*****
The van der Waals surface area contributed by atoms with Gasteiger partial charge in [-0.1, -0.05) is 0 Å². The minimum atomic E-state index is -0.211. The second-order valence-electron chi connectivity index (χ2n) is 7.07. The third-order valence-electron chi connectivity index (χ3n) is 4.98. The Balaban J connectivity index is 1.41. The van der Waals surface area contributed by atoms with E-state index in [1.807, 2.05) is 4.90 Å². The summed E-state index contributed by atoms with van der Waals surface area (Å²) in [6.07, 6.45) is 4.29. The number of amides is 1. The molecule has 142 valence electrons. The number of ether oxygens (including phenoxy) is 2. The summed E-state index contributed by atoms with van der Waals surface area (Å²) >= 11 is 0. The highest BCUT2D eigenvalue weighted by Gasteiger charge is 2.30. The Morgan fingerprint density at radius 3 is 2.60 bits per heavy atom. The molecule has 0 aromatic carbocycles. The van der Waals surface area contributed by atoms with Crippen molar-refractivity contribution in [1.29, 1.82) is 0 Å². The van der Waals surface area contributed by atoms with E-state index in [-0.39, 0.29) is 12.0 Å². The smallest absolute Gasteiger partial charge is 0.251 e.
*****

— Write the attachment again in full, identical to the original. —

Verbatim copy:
The van der Waals surface area contributed by atoms with Gasteiger partial charge in [-0.1, -0.05) is 0 Å². The minimum atomic E-state index is -0.211. The second-order valence-electron chi connectivity index (χ2n) is 7.07. The third-order valence-electron chi connectivity index (χ3n) is 4.98. The Balaban J connectivity index is 1.41. The van der Waals surface area contributed by atoms with E-state index in [1.807, 2.05) is 4.90 Å². The summed E-state index contributed by atoms with van der Waals surface area (Å²) in [6.07, 6.45) is 4.29. The number of amides is 1. The molecule has 142 valence electrons. The number of ether oxygens (including phenoxy) is 2. The summed E-state index contributed by atoms with van der Waals surface area (Å²) >= 11 is 0. The highest BCUT2D eigenvalue weighted by Gasteiger charge is 2.30. The Morgan fingerprint density at radius 3 is 2.60 bits per heavy atom. The molecule has 0 aromatic carbocycles. The van der Waals surface area contributed by atoms with Crippen molar-refractivity contribution in [1.29, 1.82) is 0 Å². The van der Waals surface area contributed by atoms with E-state index in [-0.39, 0.29) is 12.0 Å². The smallest absolute Gasteiger partial charge is 0.251 e.